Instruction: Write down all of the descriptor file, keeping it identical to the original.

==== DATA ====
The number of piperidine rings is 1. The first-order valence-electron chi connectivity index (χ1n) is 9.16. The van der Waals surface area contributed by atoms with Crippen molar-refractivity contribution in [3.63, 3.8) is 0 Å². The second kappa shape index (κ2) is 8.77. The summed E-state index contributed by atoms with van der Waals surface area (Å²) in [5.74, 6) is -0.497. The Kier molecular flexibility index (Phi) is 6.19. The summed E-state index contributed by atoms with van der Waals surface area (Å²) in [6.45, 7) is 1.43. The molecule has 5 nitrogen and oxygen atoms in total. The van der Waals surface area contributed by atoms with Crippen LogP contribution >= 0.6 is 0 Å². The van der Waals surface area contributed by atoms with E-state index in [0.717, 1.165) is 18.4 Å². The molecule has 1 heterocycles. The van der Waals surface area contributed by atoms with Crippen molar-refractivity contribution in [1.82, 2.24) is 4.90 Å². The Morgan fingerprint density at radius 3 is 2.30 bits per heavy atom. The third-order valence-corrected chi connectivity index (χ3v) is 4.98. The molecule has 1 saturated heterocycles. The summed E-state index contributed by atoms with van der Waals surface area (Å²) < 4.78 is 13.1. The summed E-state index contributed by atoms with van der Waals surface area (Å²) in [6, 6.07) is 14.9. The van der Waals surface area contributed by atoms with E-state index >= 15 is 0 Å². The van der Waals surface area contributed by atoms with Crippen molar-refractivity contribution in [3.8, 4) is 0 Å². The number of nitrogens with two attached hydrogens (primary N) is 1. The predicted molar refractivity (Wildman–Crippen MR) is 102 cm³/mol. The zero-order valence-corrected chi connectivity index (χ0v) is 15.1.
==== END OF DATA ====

The number of piperidine rings is 1. The first-order valence-electron chi connectivity index (χ1n) is 9.16. The van der Waals surface area contributed by atoms with Crippen molar-refractivity contribution in [3.63, 3.8) is 0 Å². The second kappa shape index (κ2) is 8.77. The summed E-state index contributed by atoms with van der Waals surface area (Å²) in [5.74, 6) is -0.497. The Kier molecular flexibility index (Phi) is 6.19. The summed E-state index contributed by atoms with van der Waals surface area (Å²) in [6.45, 7) is 1.43. The molecule has 5 nitrogen and oxygen atoms in total. The van der Waals surface area contributed by atoms with Crippen LogP contribution >= 0.6 is 0 Å². The van der Waals surface area contributed by atoms with E-state index in [0.717, 1.165) is 18.4 Å². The molecule has 1 heterocycles. The van der Waals surface area contributed by atoms with Crippen molar-refractivity contribution in [1.82, 2.24) is 4.90 Å². The Morgan fingerprint density at radius 3 is 2.30 bits per heavy atom. The third-order valence-corrected chi connectivity index (χ3v) is 4.98. The molecule has 1 saturated heterocycles. The summed E-state index contributed by atoms with van der Waals surface area (Å²) < 4.78 is 13.1. The summed E-state index contributed by atoms with van der Waals surface area (Å²) in [6, 6.07) is 14.9. The van der Waals surface area contributed by atoms with E-state index >= 15 is 0 Å². The van der Waals surface area contributed by atoms with Crippen molar-refractivity contribution in [3.8, 4) is 0 Å². The number of nitrogens with two attached hydrogens (primary N) is 1. The predicted molar refractivity (Wildman–Crippen MR) is 102 cm³/mol. The zero-order valence-corrected chi connectivity index (χ0v) is 15.1.